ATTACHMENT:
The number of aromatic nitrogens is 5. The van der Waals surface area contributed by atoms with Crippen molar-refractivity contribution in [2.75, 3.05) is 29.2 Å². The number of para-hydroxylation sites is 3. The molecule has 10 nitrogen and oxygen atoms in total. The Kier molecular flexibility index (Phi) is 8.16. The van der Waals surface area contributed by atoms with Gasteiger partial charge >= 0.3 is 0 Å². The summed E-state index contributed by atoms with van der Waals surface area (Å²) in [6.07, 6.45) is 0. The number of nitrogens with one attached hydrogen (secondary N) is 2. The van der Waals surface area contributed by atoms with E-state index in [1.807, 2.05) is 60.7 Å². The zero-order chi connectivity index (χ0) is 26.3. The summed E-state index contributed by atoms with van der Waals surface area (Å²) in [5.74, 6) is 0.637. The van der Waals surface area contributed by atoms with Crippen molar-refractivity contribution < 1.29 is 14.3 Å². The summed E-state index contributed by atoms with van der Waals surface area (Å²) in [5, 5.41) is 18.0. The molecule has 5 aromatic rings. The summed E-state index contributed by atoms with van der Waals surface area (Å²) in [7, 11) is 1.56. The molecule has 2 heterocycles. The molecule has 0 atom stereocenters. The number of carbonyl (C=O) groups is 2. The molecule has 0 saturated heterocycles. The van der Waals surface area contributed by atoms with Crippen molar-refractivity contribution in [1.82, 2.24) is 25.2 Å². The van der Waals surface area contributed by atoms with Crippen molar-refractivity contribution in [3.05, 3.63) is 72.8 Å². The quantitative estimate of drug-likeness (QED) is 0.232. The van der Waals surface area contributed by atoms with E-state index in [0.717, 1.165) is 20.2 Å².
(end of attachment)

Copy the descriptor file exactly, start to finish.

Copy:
The number of aromatic nitrogens is 5. The van der Waals surface area contributed by atoms with Crippen molar-refractivity contribution in [2.75, 3.05) is 29.2 Å². The number of para-hydroxylation sites is 3. The molecule has 10 nitrogen and oxygen atoms in total. The Kier molecular flexibility index (Phi) is 8.16. The van der Waals surface area contributed by atoms with Gasteiger partial charge >= 0.3 is 0 Å². The summed E-state index contributed by atoms with van der Waals surface area (Å²) in [6.07, 6.45) is 0. The number of nitrogens with one attached hydrogen (secondary N) is 2. The van der Waals surface area contributed by atoms with E-state index in [1.807, 2.05) is 60.7 Å². The zero-order chi connectivity index (χ0) is 26.3. The summed E-state index contributed by atoms with van der Waals surface area (Å²) in [5.74, 6) is 0.637. The van der Waals surface area contributed by atoms with Crippen molar-refractivity contribution < 1.29 is 14.3 Å². The summed E-state index contributed by atoms with van der Waals surface area (Å²) in [5, 5.41) is 18.0. The molecule has 5 aromatic rings. The summed E-state index contributed by atoms with van der Waals surface area (Å²) in [7, 11) is 1.56. The molecule has 2 heterocycles. The molecule has 0 atom stereocenters. The number of carbonyl (C=O) groups is 2. The molecule has 0 saturated heterocycles. The van der Waals surface area contributed by atoms with Crippen molar-refractivity contribution in [1.82, 2.24) is 25.2 Å². The van der Waals surface area contributed by atoms with Crippen molar-refractivity contribution in [3.05, 3.63) is 72.8 Å². The quantitative estimate of drug-likeness (QED) is 0.232. The van der Waals surface area contributed by atoms with E-state index in [0.717, 1.165) is 20.2 Å².